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This coming fall the Massachusetts Institute of Technology will launch the "MIT Bitcoin Project," which will grant every student $100 in Bitcoins as a way to create "an ecosystem for digital currencies" at the school. 

Two students, sophomore Jeremy Rubin and first-year MBA candidate Dan Elitzer, have raised more than $500,000 for the project from alumni and members of the "Bitcoin community," the Telegraph reports.

According to the press release announcing the project, some of that money will go towards researching how the students use the cryptocurrency, and towards "spurring academic and entrepreneurial activity within the university in this burgeoning field." The students will be able to spend the money however they want (though not on Silk Road 2.0, presumably), but won't be able to trade it in for $100 in cash.

The Telegraph explains that the project would allow for the study of the digital currency in an environment where individuals assume that every other member of the community is using Bitcoin — which is currently far from the case, in general. Bitcoin users still can't count on the fact that friends will take their money. That environment will allow MIT to become "a global hub where Bitcoin-related research, ideas, and ventures are studied, discussed, and developed," per the press release.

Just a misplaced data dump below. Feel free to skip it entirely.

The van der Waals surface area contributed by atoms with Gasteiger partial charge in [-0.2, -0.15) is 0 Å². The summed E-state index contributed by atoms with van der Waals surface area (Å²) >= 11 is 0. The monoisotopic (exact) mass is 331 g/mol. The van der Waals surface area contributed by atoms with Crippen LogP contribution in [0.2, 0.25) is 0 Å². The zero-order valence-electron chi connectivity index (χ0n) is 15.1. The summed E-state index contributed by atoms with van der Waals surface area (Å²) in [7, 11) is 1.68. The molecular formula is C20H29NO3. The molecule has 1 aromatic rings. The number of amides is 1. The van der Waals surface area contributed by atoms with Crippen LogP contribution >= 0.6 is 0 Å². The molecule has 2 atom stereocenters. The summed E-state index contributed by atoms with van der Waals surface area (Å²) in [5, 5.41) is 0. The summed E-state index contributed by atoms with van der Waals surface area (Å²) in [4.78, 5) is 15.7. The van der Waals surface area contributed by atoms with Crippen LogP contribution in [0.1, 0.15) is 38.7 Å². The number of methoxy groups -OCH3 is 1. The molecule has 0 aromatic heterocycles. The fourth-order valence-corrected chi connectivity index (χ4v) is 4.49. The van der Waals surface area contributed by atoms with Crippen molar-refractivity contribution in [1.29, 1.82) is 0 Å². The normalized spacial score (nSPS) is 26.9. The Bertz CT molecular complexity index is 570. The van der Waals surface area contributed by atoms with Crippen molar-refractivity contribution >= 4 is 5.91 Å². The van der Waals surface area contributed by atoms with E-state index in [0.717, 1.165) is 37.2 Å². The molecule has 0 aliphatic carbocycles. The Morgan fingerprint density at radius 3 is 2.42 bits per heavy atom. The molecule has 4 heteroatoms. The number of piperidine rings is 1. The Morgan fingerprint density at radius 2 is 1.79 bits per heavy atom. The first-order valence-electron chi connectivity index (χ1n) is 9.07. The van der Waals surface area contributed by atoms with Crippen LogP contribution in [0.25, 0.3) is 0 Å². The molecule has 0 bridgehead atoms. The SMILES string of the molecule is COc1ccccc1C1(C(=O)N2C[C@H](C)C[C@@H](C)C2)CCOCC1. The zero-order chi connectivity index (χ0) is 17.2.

And Rubin takes the project's import a bit further, saying that “giving students access to cryptocurrencies is analogous to providing them with internet access at the dawn of the Internet era.”

Though the students won't be given instructions on how to spend the funds, Elitzer hopes that the early announcement will give them plenty of time to think about how to use the money, saying:

We decided to announce this project now to give students lead time. We want to issue a challenge to some of the brightest technical minds of a generation: "When you step onto campus this fall, all of your classmates are going to have access to bitcoin; what are YOU going to build to give them interesting ways to use it?"

Reuters points out that Bitcoin projects have not always ended well: 

Tokyo-based Mt. Gox, once the world's biggest bitcoin exchange, filed in February for bankruptcy protection in Japan, saying it may have lost nearly half a billion dollars worth of the virtual coins due to hacking of its computer system.

But Elitzer is confident the MIT project can avoid such pitfalls, telling Reuters that "We are going to make sure this is done in a secure fashion." Let the games begin. 

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